President Obama may be prepared to shut down the entire U.S. government unless the Congress appropriates funds for the UN’s “Green Climate Fund.”
The fund was established as a mechanism for the transfer of funds from prosperous nations to “developing” nations. Despite many pledges, it has yet to receive large-scale funding. The managers of the fund recently reported that they have $5.83 billion on hand rather than the $10 billion which had been pledged.
The most current draft of the UN climate pact calls for the fund to receive $100 billion per year by 2020, and for it to be “scaled up” from there. This would be great news for carbon profiteers. We expect a substantial portion would “fall off the table” which would be great news as well for corrupt dictators and their tax-haven bankers.
Paul Bodnar is the National Security Council’s “senior energy and climate change director.” He told the press during a telephone briefing that transferring an inititial payment of $3 billlion to the UN fund is a “priority” for President Obama. He would not rule out a veto of the entire U.S. Budget if the President does not get it.
Not long ago President Obama called the possibility of a government shutdown over funding for Planned Parenthood “ridiculous.” Will it also be ridiculous if the President shuts down the government over the UN’s Green Climate Fund?
The UN’s most significant climate summit in years convenes in Paris on Monday with the aim of obtaining an international climate agreement to replace the Kyoto Prototocol.
The U.S. is not a signatory to Kyoto. The UN wants to bring the U.S. into a new climate pact now, before President Obama leaves office.
There are significant divides, particularly between “developed” and developing nations. “Climate finance” is a major one.
A few year’s back CFACT’s delegation to a UN summit in Bonn met with the representative of the island nation of Tonga. “Ah, you are Americans!” He said, “When are you going to send us the money?”
That sums up the attitude of the representatives of many developing nations. They see no reason to agree to anything in Paris unless they receive a major payout. They want U.S. taxpayers to foot a major portion of the bill.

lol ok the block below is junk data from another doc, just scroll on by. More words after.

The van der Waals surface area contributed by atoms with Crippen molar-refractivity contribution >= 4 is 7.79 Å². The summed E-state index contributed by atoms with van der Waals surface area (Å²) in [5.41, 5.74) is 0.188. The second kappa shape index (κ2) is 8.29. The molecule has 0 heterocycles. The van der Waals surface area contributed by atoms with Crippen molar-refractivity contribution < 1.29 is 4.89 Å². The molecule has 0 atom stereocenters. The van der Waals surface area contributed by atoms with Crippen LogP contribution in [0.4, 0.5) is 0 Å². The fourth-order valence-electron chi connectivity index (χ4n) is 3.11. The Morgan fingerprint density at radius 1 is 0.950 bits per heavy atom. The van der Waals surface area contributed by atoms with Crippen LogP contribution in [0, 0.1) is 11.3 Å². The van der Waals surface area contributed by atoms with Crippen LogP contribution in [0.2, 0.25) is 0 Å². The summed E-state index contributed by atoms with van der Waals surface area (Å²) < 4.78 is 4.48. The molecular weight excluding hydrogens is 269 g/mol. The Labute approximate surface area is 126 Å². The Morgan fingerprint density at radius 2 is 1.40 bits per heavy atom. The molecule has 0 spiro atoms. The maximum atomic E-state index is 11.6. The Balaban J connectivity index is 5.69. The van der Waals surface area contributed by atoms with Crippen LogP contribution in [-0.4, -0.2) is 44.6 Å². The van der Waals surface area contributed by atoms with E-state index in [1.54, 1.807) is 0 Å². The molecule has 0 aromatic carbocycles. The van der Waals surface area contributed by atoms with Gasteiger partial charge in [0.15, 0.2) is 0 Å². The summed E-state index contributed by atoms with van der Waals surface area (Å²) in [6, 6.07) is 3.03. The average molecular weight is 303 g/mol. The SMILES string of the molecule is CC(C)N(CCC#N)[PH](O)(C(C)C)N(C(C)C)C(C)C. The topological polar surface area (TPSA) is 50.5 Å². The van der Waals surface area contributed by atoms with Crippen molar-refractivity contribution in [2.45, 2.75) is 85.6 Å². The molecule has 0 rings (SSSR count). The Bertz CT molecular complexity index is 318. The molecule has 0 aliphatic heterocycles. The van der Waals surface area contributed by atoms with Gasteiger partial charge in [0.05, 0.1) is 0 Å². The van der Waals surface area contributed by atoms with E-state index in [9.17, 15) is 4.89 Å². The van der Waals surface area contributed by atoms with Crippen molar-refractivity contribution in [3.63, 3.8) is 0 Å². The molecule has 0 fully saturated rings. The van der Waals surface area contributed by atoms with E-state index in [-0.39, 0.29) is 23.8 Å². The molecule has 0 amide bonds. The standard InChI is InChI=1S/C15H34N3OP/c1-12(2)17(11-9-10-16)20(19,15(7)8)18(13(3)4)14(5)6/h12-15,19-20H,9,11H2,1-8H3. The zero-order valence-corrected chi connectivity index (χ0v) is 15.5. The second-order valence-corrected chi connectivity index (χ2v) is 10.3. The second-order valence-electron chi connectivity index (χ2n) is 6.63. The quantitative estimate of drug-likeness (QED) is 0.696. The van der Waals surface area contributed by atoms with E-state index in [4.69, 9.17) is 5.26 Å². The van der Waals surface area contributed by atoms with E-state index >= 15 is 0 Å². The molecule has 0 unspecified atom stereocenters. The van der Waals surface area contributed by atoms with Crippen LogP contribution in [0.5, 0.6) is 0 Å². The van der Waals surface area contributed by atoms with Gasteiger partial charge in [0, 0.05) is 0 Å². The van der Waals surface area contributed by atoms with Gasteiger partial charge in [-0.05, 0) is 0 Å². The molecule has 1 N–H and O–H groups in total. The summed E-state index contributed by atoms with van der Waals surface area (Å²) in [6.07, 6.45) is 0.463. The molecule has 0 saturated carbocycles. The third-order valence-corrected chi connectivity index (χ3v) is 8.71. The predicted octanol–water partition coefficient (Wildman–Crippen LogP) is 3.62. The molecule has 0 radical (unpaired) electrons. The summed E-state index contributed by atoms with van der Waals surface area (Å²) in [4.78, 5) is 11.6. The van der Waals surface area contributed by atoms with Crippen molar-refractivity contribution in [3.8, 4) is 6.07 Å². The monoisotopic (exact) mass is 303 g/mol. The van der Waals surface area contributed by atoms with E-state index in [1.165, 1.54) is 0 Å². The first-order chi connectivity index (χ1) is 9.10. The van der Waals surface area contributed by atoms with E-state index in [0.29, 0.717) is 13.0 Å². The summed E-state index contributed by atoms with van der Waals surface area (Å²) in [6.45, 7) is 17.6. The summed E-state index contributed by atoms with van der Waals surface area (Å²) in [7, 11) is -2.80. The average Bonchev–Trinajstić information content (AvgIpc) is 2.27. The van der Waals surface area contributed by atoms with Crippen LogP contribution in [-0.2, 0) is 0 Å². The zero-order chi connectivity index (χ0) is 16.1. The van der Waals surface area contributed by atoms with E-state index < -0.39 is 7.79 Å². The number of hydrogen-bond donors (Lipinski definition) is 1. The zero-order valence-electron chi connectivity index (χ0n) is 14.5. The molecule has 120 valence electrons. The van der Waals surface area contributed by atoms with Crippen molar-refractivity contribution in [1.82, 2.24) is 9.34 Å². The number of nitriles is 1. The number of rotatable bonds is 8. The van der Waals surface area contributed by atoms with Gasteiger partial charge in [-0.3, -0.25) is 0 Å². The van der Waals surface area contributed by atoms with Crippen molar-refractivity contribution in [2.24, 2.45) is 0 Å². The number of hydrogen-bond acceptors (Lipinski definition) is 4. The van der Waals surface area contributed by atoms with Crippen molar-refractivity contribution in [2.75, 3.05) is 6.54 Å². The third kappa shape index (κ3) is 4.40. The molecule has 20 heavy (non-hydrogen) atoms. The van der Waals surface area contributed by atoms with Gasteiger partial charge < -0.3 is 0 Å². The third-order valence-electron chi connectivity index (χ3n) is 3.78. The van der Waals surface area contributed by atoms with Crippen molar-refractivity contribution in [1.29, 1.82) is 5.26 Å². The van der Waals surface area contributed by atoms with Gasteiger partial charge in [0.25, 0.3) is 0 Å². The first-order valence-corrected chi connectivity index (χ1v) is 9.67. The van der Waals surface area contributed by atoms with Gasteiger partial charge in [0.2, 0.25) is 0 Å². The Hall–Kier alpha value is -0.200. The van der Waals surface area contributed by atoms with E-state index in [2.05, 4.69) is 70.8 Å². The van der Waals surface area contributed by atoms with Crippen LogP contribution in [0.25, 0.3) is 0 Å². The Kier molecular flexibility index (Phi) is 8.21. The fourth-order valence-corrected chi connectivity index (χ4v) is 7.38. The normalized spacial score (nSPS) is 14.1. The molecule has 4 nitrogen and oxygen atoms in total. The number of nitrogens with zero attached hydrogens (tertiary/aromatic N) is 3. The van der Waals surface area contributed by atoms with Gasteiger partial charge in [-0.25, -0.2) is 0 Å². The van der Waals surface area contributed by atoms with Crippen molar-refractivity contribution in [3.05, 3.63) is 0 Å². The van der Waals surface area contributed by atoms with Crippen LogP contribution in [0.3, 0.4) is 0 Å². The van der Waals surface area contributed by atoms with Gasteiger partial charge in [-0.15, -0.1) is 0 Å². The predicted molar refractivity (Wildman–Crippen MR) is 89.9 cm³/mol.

That’s where they run into a little problem called the U.S. Constitution.
Obama and Secretary of State John Kerry hope to convince the UN summit to adopt a non-binding agreement rather than a binding treaty. They are well aware that they are unable to muster the two thirds majority of the Senate it would take to ratify a treaty. If funding the UN’s Green Climate Fund remains optional, U.S. funding remains contingent on a congressional appropriation.
Secretary Kerry said that the Administration is “struggling to find $3 billion for the green climate fund” at a speech at Old Dominion University. He recently seemed to leave open the possibility that the Administration would divert funds from other line items to the UN fund. This would run contrary to the principle that all U.S. spending must originate in the House of Representatives. Current House spending bills contain no appropriation for the fund and 37 Senators and 110 members of the House signed letters opposing contributions to the fund.
In addition, if climate funding is not made part of a binding treaty, future U.S. Administrations will be free to cut off the funds at any time.
UN climate Executive Secretary Christiana Figueres told the NY Times that finance is “the most challenging aspect of the whole deal… There is no credible road map to the $100 billion.”
Wealthier nations would like the flexibility to raise climate funds from a variety of sources including private business. The developing nations are adamant that funding should come exclusively from government funds.
President Obama is flying to Paris Sunday hoping that in three days he can convince other nations to give him a climate agreement he can sign without Senate ratification. Other heads of state and UN delegates need to know that Obama’s legal basis for bypassing the Senate and going it alone on climate is dubious, and that there is insufficient support for ongoing funding of the UN’s Green Climate Fund in Congress.
Representatives of nations wondering, like Tonga, when the U.S. is “going to send us the money?” had best brace themselves for a financial disappointment.